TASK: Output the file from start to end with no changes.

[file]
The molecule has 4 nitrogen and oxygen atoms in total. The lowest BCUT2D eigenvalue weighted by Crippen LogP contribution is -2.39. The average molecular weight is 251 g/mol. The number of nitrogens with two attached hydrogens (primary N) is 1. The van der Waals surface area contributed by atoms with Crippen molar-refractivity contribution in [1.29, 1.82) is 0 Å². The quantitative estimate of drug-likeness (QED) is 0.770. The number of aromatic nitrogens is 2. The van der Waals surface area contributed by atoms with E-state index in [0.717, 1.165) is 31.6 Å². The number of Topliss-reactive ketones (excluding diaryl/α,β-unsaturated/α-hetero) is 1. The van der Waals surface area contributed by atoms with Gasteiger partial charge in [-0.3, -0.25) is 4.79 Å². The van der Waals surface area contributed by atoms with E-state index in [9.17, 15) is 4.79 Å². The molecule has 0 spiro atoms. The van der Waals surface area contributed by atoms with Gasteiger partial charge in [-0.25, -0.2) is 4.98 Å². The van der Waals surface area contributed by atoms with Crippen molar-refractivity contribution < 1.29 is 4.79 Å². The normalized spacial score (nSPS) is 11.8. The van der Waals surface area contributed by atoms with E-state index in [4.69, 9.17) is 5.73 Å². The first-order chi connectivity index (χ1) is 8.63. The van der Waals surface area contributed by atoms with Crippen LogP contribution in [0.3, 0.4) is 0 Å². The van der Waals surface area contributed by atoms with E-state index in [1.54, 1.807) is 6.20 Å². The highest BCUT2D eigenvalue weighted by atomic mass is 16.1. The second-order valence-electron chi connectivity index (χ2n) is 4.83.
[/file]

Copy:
The molecule has 4 nitrogen and oxygen atoms in total. The lowest BCUT2D eigenvalue weighted by Crippen LogP contribution is -2.39. The average molecular weight is 251 g/mol. The number of nitrogens with two attached hydrogens (primary N) is 1. The van der Waals surface area contributed by atoms with Crippen molar-refractivity contribution in [1.29, 1.82) is 0 Å². The quantitative estimate of drug-likeness (QED) is 0.770. The number of aromatic nitrogens is 2. The van der Waals surface area contributed by atoms with E-state index in [0.717, 1.165) is 31.6 Å². The number of Topliss-reactive ketones (excluding diaryl/α,β-unsaturated/α-hetero) is 1. The van der Waals surface area contributed by atoms with Gasteiger partial charge in [-0.3, -0.25) is 4.79 Å². The van der Waals surface area contributed by atoms with E-state index in [9.17, 15) is 4.79 Å². The molecule has 0 spiro atoms. The van der Waals surface area contributed by atoms with Gasteiger partial charge in [-0.25, -0.2) is 4.98 Å². The van der Waals surface area contributed by atoms with Crippen molar-refractivity contribution < 1.29 is 4.79 Å². The normalized spacial score (nSPS) is 11.8. The van der Waals surface area contributed by atoms with E-state index in [4.69, 9.17) is 5.73 Å². The first-order chi connectivity index (χ1) is 8.63. The van der Waals surface area contributed by atoms with Crippen LogP contribution in [0.3, 0.4) is 0 Å². The van der Waals surface area contributed by atoms with E-state index in [1.54, 1.807) is 6.20 Å². The highest BCUT2D eigenvalue weighted by atomic mass is 16.1. The second-order valence-electron chi connectivity index (χ2n) is 4.83.